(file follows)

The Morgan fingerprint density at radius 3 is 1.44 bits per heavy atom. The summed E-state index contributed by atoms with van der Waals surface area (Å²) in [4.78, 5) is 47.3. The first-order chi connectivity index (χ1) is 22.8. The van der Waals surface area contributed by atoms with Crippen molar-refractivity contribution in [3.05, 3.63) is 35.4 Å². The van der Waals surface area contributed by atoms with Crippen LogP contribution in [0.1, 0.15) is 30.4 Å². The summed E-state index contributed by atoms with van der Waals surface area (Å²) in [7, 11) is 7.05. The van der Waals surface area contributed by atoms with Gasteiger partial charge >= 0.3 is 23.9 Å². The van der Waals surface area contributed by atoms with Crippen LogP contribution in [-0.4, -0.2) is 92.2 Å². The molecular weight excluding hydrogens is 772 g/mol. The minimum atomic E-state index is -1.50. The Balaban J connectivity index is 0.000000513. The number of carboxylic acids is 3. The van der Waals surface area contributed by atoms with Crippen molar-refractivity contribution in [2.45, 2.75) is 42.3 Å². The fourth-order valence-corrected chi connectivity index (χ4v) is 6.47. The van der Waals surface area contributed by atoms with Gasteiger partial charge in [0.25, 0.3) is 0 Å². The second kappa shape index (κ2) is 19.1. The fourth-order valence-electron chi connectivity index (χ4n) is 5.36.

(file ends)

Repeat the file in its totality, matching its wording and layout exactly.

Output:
The Morgan fingerprint density at radius 3 is 1.44 bits per heavy atom. The summed E-state index contributed by atoms with van der Waals surface area (Å²) in [4.78, 5) is 47.3. The first-order chi connectivity index (χ1) is 22.8. The van der Waals surface area contributed by atoms with Crippen molar-refractivity contribution in [3.05, 3.63) is 35.4 Å². The van der Waals surface area contributed by atoms with Crippen LogP contribution in [0.1, 0.15) is 30.4 Å². The summed E-state index contributed by atoms with van der Waals surface area (Å²) in [7, 11) is 7.05. The van der Waals surface area contributed by atoms with Gasteiger partial charge >= 0.3 is 23.9 Å². The van der Waals surface area contributed by atoms with Crippen LogP contribution in [-0.4, -0.2) is 92.2 Å². The molecular weight excluding hydrogens is 772 g/mol. The minimum atomic E-state index is -1.50. The Balaban J connectivity index is 0.000000513. The number of carboxylic acids is 3. The van der Waals surface area contributed by atoms with Crippen molar-refractivity contribution in [2.45, 2.75) is 42.3 Å². The fourth-order valence-corrected chi connectivity index (χ4v) is 6.47. The van der Waals surface area contributed by atoms with Gasteiger partial charge in [0.25, 0.3) is 0 Å². The second kappa shape index (κ2) is 19.1. The fourth-order valence-electron chi connectivity index (χ4n) is 5.36.